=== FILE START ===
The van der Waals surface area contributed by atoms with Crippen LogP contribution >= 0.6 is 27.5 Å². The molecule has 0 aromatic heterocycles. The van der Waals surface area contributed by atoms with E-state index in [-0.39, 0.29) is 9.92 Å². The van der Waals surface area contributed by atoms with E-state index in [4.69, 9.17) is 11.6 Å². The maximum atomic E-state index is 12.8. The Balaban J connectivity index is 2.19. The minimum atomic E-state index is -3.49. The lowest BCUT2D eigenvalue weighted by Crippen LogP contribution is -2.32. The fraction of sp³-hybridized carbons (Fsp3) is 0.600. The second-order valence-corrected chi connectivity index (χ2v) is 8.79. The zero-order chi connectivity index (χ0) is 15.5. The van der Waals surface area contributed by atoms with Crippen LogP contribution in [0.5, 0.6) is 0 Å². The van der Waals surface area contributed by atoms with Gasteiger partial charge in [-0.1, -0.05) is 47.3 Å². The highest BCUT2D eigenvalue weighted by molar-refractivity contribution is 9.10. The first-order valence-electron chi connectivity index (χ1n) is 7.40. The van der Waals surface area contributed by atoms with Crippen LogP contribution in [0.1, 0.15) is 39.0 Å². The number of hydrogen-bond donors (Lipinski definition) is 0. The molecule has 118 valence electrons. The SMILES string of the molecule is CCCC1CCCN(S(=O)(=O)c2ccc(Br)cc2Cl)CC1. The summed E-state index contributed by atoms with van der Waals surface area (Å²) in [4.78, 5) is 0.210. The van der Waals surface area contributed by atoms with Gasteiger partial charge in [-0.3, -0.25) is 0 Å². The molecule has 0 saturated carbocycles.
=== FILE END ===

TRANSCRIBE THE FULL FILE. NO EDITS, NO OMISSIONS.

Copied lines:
The van der Waals surface area contributed by atoms with Crippen LogP contribution >= 0.6 is 27.5 Å². The molecule has 0 aromatic heterocycles. The van der Waals surface area contributed by atoms with E-state index in [-0.39, 0.29) is 9.92 Å². The van der Waals surface area contributed by atoms with E-state index in [4.69, 9.17) is 11.6 Å². The maximum atomic E-state index is 12.8. The Balaban J connectivity index is 2.19. The minimum atomic E-state index is -3.49. The lowest BCUT2D eigenvalue weighted by Crippen LogP contribution is -2.32. The fraction of sp³-hybridized carbons (Fsp3) is 0.600. The second-order valence-corrected chi connectivity index (χ2v) is 8.79. The zero-order chi connectivity index (χ0) is 15.5. The van der Waals surface area contributed by atoms with Crippen LogP contribution in [0.5, 0.6) is 0 Å². The van der Waals surface area contributed by atoms with Gasteiger partial charge in [-0.1, -0.05) is 47.3 Å². The highest BCUT2D eigenvalue weighted by molar-refractivity contribution is 9.10. The first-order valence-electron chi connectivity index (χ1n) is 7.40. The van der Waals surface area contributed by atoms with Crippen LogP contribution in [0.1, 0.15) is 39.0 Å². The number of hydrogen-bond donors (Lipinski definition) is 0. The molecule has 118 valence electrons. The SMILES string of the molecule is CCCC1CCCN(S(=O)(=O)c2ccc(Br)cc2Cl)CC1. The summed E-state index contributed by atoms with van der Waals surface area (Å²) in [4.78, 5) is 0.210. The van der Waals surface area contributed by atoms with Gasteiger partial charge in [-0.3, -0.25) is 0 Å². The molecule has 0 saturated carbocycles.